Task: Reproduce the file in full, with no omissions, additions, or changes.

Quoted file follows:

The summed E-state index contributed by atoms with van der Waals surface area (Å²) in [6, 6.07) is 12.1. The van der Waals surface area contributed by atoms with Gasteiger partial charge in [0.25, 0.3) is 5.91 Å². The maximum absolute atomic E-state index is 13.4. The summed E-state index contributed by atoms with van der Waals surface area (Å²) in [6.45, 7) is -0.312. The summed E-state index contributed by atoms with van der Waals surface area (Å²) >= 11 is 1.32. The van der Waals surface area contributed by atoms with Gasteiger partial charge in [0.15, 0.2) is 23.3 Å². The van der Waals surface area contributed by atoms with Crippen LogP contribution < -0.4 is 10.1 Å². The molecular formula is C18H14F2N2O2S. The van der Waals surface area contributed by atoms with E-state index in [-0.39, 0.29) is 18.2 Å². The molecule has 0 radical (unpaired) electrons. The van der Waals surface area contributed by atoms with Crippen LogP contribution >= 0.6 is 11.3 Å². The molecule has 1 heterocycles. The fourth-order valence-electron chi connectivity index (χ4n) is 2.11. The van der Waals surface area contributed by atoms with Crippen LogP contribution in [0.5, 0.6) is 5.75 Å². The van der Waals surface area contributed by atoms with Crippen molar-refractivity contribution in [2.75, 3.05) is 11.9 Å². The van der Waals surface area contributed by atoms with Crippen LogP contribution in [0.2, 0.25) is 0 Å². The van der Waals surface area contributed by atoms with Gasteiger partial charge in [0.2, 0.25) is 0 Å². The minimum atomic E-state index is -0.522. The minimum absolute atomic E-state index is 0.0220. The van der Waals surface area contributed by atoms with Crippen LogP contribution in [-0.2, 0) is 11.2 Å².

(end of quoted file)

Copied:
The summed E-state index contributed by atoms with van der Waals surface area (Å²) in [6, 6.07) is 12.1. The van der Waals surface area contributed by atoms with Gasteiger partial charge in [0.25, 0.3) is 5.91 Å². The maximum absolute atomic E-state index is 13.4. The summed E-state index contributed by atoms with van der Waals surface area (Å²) in [6.45, 7) is -0.312. The summed E-state index contributed by atoms with van der Waals surface area (Å²) >= 11 is 1.32. The van der Waals surface area contributed by atoms with Gasteiger partial charge in [0.15, 0.2) is 23.3 Å². The van der Waals surface area contributed by atoms with Crippen LogP contribution < -0.4 is 10.1 Å². The molecular formula is C18H14F2N2O2S. The van der Waals surface area contributed by atoms with E-state index in [-0.39, 0.29) is 18.2 Å². The molecule has 0 radical (unpaired) electrons. The van der Waals surface area contributed by atoms with Crippen LogP contribution >= 0.6 is 11.3 Å². The molecule has 1 heterocycles. The fourth-order valence-electron chi connectivity index (χ4n) is 2.11. The van der Waals surface area contributed by atoms with Crippen LogP contribution in [0.5, 0.6) is 5.75 Å². The van der Waals surface area contributed by atoms with Crippen molar-refractivity contribution in [2.75, 3.05) is 11.9 Å². The van der Waals surface area contributed by atoms with Crippen LogP contribution in [0.2, 0.25) is 0 Å². The van der Waals surface area contributed by atoms with Gasteiger partial charge in [0.2, 0.25) is 0 Å². The minimum atomic E-state index is -0.522. The minimum absolute atomic E-state index is 0.0220. The van der Waals surface area contributed by atoms with Crippen LogP contribution in [-0.2, 0) is 11.2 Å².